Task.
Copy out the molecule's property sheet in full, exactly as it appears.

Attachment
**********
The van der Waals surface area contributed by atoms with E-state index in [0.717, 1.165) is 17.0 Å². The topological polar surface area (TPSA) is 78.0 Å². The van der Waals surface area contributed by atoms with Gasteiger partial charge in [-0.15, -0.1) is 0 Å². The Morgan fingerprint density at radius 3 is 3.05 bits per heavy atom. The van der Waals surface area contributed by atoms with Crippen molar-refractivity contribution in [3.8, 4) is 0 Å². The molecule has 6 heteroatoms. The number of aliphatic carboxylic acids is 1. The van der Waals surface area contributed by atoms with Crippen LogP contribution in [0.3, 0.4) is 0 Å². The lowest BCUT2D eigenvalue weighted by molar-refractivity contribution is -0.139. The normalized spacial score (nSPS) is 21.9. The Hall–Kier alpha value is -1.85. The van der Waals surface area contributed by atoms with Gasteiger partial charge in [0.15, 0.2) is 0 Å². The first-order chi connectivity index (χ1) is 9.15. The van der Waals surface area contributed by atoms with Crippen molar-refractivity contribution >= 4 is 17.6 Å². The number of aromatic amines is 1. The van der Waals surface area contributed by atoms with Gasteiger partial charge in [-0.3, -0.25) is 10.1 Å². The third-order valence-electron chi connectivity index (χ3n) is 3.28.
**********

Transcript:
The van der Waals surface area contributed by atoms with E-state index in [0.717, 1.165) is 17.0 Å². The topological polar surface area (TPSA) is 78.0 Å². The van der Waals surface area contributed by atoms with Gasteiger partial charge in [-0.15, -0.1) is 0 Å². The Morgan fingerprint density at radius 3 is 3.05 bits per heavy atom. The van der Waals surface area contributed by atoms with Crippen molar-refractivity contribution in [3.8, 4) is 0 Å². The molecule has 6 heteroatoms. The number of aliphatic carboxylic acids is 1. The van der Waals surface area contributed by atoms with Crippen LogP contribution in [0.3, 0.4) is 0 Å². The lowest BCUT2D eigenvalue weighted by molar-refractivity contribution is -0.139. The normalized spacial score (nSPS) is 21.9. The Hall–Kier alpha value is -1.85. The van der Waals surface area contributed by atoms with Gasteiger partial charge in [0.15, 0.2) is 0 Å². The first-order chi connectivity index (χ1) is 9.15. The van der Waals surface area contributed by atoms with Crippen molar-refractivity contribution >= 4 is 17.6 Å². The number of aromatic amines is 1. The van der Waals surface area contributed by atoms with Gasteiger partial charge in [-0.3, -0.25) is 10.1 Å². The third-order valence-electron chi connectivity index (χ3n) is 3.28.